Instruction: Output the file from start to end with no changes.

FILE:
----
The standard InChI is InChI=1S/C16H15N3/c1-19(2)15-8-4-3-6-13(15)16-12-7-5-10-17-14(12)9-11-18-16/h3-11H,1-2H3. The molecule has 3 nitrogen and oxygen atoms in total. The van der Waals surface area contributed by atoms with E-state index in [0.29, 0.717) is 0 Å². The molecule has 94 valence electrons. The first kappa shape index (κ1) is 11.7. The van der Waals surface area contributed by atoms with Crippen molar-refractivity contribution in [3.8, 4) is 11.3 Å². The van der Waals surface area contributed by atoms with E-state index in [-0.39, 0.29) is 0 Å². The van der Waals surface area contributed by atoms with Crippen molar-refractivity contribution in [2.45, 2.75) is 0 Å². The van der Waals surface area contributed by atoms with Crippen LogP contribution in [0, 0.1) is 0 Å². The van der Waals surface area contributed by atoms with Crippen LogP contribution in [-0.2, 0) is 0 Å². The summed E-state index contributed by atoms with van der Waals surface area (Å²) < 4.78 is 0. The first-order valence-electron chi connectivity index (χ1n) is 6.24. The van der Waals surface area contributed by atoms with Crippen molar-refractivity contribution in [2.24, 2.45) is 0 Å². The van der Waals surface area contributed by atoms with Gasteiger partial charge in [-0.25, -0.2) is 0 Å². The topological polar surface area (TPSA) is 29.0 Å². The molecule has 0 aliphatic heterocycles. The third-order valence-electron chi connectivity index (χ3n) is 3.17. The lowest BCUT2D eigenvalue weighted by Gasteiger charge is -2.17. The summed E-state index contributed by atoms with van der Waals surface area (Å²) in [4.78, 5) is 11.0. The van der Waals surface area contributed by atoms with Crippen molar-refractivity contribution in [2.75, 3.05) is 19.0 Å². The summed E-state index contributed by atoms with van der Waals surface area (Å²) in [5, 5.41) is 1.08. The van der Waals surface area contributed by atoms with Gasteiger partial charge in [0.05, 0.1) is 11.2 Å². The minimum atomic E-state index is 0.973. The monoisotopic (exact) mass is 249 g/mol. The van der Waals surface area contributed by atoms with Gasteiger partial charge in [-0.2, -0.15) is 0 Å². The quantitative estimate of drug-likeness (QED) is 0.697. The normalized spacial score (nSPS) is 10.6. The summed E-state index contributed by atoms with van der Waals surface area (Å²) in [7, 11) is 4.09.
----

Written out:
The standard InChI is InChI=1S/C16H15N3/c1-19(2)15-8-4-3-6-13(15)16-12-7-5-10-17-14(12)9-11-18-16/h3-11H,1-2H3. The molecule has 3 nitrogen and oxygen atoms in total. The van der Waals surface area contributed by atoms with E-state index in [0.29, 0.717) is 0 Å². The molecule has 94 valence electrons. The first kappa shape index (κ1) is 11.7. The van der Waals surface area contributed by atoms with Crippen molar-refractivity contribution in [3.8, 4) is 11.3 Å². The van der Waals surface area contributed by atoms with E-state index in [-0.39, 0.29) is 0 Å². The van der Waals surface area contributed by atoms with Crippen molar-refractivity contribution in [2.45, 2.75) is 0 Å². The van der Waals surface area contributed by atoms with Crippen LogP contribution in [0, 0.1) is 0 Å². The van der Waals surface area contributed by atoms with Crippen LogP contribution in [-0.2, 0) is 0 Å². The summed E-state index contributed by atoms with van der Waals surface area (Å²) < 4.78 is 0. The first-order valence-electron chi connectivity index (χ1n) is 6.24. The van der Waals surface area contributed by atoms with Crippen molar-refractivity contribution in [2.24, 2.45) is 0 Å². The van der Waals surface area contributed by atoms with Gasteiger partial charge in [-0.25, -0.2) is 0 Å². The topological polar surface area (TPSA) is 29.0 Å². The molecule has 0 aliphatic heterocycles. The third-order valence-electron chi connectivity index (χ3n) is 3.17. The lowest BCUT2D eigenvalue weighted by Gasteiger charge is -2.17. The summed E-state index contributed by atoms with van der Waals surface area (Å²) in [4.78, 5) is 11.0. The van der Waals surface area contributed by atoms with Crippen molar-refractivity contribution in [2.75, 3.05) is 19.0 Å². The summed E-state index contributed by atoms with van der Waals surface area (Å²) in [5, 5.41) is 1.08. The van der Waals surface area contributed by atoms with Gasteiger partial charge in [0.05, 0.1) is 11.2 Å². The minimum atomic E-state index is 0.973. The monoisotopic (exact) mass is 249 g/mol. The van der Waals surface area contributed by atoms with Gasteiger partial charge in [-0.2, -0.15) is 0 Å². The quantitative estimate of drug-likeness (QED) is 0.697. The normalized spacial score (nSPS) is 10.6. The summed E-state index contributed by atoms with van der Waals surface area (Å²) in [7, 11) is 4.09.